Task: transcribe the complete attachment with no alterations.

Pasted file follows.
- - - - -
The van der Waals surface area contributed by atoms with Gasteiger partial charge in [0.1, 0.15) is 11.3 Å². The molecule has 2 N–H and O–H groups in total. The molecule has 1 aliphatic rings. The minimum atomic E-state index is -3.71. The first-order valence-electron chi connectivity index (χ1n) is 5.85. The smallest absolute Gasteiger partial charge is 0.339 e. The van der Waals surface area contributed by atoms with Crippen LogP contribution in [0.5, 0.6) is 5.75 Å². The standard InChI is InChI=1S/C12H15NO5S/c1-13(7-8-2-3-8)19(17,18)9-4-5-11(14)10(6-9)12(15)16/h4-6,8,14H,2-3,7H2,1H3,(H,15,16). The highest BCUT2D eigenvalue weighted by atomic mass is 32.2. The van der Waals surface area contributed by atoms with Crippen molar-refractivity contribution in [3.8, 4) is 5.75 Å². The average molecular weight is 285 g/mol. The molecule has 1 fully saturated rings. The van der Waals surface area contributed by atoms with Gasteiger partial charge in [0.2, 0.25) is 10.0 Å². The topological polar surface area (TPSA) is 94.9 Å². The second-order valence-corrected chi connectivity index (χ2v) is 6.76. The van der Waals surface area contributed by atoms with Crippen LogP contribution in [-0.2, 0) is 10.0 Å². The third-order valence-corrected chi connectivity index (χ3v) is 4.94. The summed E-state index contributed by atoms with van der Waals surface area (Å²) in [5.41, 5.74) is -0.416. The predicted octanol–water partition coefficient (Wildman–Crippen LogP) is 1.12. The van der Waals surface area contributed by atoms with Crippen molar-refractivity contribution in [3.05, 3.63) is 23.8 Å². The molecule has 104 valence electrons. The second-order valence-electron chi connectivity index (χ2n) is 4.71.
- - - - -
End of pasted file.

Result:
The van der Waals surface area contributed by atoms with Gasteiger partial charge in [0.1, 0.15) is 11.3 Å². The molecule has 2 N–H and O–H groups in total. The molecule has 1 aliphatic rings. The minimum atomic E-state index is -3.71. The first-order valence-electron chi connectivity index (χ1n) is 5.85. The smallest absolute Gasteiger partial charge is 0.339 e. The van der Waals surface area contributed by atoms with Crippen LogP contribution in [0.5, 0.6) is 5.75 Å². The standard InChI is InChI=1S/C12H15NO5S/c1-13(7-8-2-3-8)19(17,18)9-4-5-11(14)10(6-9)12(15)16/h4-6,8,14H,2-3,7H2,1H3,(H,15,16). The highest BCUT2D eigenvalue weighted by atomic mass is 32.2. The van der Waals surface area contributed by atoms with Crippen molar-refractivity contribution in [3.8, 4) is 5.75 Å². The average molecular weight is 285 g/mol. The molecule has 1 fully saturated rings. The van der Waals surface area contributed by atoms with Gasteiger partial charge in [0.2, 0.25) is 10.0 Å². The topological polar surface area (TPSA) is 94.9 Å². The second-order valence-corrected chi connectivity index (χ2v) is 6.76. The van der Waals surface area contributed by atoms with Crippen LogP contribution in [-0.2, 0) is 10.0 Å². The third-order valence-corrected chi connectivity index (χ3v) is 4.94. The summed E-state index contributed by atoms with van der Waals surface area (Å²) in [5.41, 5.74) is -0.416. The predicted octanol–water partition coefficient (Wildman–Crippen LogP) is 1.12. The van der Waals surface area contributed by atoms with Crippen molar-refractivity contribution in [3.05, 3.63) is 23.8 Å². The molecule has 104 valence electrons. The second-order valence-electron chi connectivity index (χ2n) is 4.71.